Saturday, 24 July, 2021
logo
EDITORIAL

World-Class Heritages



With her long history and civilisation, Nepal is home to unmatched cultural and natural heritages. The country is ethnically and linguistically so diverse that it has more than 125 ethnic/caste groups speaking over 100 different languages and dialects. Even many other countries bigger in terms of area and population do not boast such a multiplicity. Looking at the topographical and climatic variations, the nation is very unique. The country's lowest land (Kechan Kawal in Jhapa district) lies at an elevation of just 70 metres above sea level while the summit of Sagarmatha (8,848.86m) is the tallest point in the globe. With these distinctions, we have numerous scenic natural sites and floral and faunal diversity. The United Nations Educational, Scientific and Cultural Organisation (UNESCO) Heritage has been showing its keen interest in preserving both the cultural and natural heritage sites of the country.

Till date, the UN agency has enlisted two cultural and two natural heritages as the World Heritage Sites -- the Kathmandu Valley and Lumbini -- as cultural sites while the Chitwan National Park (CNP) and the Sagarmatha National Park (SNP) as natural ones. The valley, also best known as an open museum, possesses seven remarkable monument zones. They include the Kathmandu Durbar Square, Patan Durbar Square and Bhaktapur Durbar Square with their historical palaces, temples, stupas and public places; and three religious places -- Swayambhunath, Bouddhanath, Pashupati and Changu Narayan. Of these four religious sites, Swayambhunath is considered to be the oldest Buddhist monument in the valley and Bouddhanath is the largest stupa in the country. Similarly, Pashupati holds an extensive Hindu temple precinct. The famous pilgrimage site attracts hundreds of thousands of pilgrims from various parts of Nepal, India and other countries annually. Similarly, Changu Narayan includes a traditional Newari settlement, and a Hindu temple complex. This temple has one of the earliest inscriptions in the valley. These unique temples are made of fired brick with mud mortar and timber structures.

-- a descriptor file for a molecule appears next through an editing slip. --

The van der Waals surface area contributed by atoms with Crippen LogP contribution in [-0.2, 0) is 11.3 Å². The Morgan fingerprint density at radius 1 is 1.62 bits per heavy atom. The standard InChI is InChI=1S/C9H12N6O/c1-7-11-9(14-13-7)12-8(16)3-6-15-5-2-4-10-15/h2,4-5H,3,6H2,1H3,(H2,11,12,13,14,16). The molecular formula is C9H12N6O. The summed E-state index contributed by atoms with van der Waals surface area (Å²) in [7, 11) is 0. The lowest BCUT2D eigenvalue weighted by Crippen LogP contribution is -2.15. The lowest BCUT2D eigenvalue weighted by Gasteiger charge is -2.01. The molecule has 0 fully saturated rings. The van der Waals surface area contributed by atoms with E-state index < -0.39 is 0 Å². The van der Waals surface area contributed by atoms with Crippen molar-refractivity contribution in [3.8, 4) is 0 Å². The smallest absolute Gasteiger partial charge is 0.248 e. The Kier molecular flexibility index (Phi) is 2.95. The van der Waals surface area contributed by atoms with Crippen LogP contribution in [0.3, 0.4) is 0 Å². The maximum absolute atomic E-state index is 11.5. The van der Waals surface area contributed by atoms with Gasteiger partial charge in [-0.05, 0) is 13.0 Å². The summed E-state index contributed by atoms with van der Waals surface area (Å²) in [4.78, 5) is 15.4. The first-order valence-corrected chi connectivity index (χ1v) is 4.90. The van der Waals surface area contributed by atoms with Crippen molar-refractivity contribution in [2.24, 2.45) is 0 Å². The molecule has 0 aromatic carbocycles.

Fifteen more places of the country have already been listed on the UNESCO’s tentative heritage list. It is an inventory of properties that a state party considers to be cultural or natural heritage of outstanding universal value and therefore suitable for being added to the World Heritage List. The UNESCO’s tentative list includes Panauti, the early medieval architectural complex, Tilaurakot, the archaeological remains of ancient Shakya Kingdom, cave architecture of Muktinath Valley of Mustang, Gorkha palace complex, Ramgram, Khokana, Lo Manthang, Vajrayogini temple complex and settlement, Kirtipur, Nuwakot Palace complex, Ram Janaki Temple, Tansen, Sinja Valley and Bhurti Temple complex of Dailekh.

Of them, Panauti, Tilaurakot and Ram Janaki Temple are now in the process of being enlisted on the list of World Heritage Sites. According to a news report published in this daily on Thursday, the Department of Archaeology (DoA) has stepped up efforts to enlist these three invaluable sites as UNESCO’s World Heritage Sites. Panauti, located in the confluence of the Roshi and Punyamati rivers in Kavrepalanchowk district, and the archaeological remains of the ancient Shakya Kingdom of Tilaurakot have been on the tentative list since 1996. The Ram Janaki Temple in Janakpur has been on it since 2008. The DoA is now required to present these sites to UNESCO for endorsement as either independent properties or integrated ones. The proposed sites need to go through a rigorous evaluation process before being enlisted as the World Heritage Sites.